Samuel Morse & Morse Code
Samuel Morse was born in Charlestown, Massachusetts on April 27, 1971. Early in his career, he was a successful painter. With a wife and three children, Morse lived a peaceful life. Until one day, when Morse was in Washington during the painting of Lafayette’s portrait when he heard the news that his wife was very ill. Of course, he rushed home only to find that she had passed while he was on his journey.
Morse was devastated by the news and frustrated with the inability to receive messages faster. The situation motivated him to create a communication system that could deliver information across greater distances much quicker.
During one of his sea voyages he learned about electromagnetism and the ability for electrical currents to convey information over wires. The telegraph at the time required 26 separate wires, one for each letter of the alphabet. However , Morse had hopes of reducing this to one. With little knowledge of electricity, Morse tried his best to invent his own version of the telegraph.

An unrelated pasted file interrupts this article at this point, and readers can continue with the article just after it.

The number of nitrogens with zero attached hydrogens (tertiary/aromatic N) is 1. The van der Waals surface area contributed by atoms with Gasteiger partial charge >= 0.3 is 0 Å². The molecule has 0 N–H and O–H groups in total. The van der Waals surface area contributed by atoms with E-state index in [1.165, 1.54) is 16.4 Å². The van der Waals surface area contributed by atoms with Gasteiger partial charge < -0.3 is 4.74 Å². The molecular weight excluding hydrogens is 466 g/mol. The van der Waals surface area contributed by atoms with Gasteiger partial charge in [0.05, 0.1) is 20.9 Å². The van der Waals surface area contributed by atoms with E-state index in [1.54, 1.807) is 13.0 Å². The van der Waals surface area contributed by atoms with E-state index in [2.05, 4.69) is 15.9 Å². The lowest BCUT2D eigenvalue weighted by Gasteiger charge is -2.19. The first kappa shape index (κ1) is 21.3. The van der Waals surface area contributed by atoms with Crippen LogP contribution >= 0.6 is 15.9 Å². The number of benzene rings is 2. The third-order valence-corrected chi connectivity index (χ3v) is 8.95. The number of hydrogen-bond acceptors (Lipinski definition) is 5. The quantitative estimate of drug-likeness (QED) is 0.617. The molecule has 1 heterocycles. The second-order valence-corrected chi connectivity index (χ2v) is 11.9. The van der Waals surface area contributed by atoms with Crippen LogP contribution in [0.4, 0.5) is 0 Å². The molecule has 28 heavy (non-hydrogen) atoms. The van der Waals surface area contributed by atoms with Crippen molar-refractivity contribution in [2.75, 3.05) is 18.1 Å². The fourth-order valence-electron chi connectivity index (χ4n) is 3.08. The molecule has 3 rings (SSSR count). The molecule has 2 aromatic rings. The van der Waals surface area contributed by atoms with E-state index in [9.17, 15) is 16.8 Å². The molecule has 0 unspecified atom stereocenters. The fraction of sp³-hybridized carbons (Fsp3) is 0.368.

Where did he start?
In 1837, Morse presented his first telegraph device with the one-wired system as he had hoped. The result produced a line on the tickertip. Each electrical pulse had to be decoded into letters and numbers using a dictionary created by Mores. Eventually, Morse perfected this code by assigning a sequence of short and long pulses to numbers and letters in the English language.
Patenting the Technology
With the help of telegraphy experts such as Joseph Henry and Louis Breguet, Morse filed for a patent of a printing telegraph. On May 11th, 1844, Morse sent the first inter-city message. During the time, private companies were using his patent to build telegraph lines from Washington to Boston.
Thanks to Samuel Morse and Morse code the development of the telegraph was pushed further, contributing to nation-wide communication.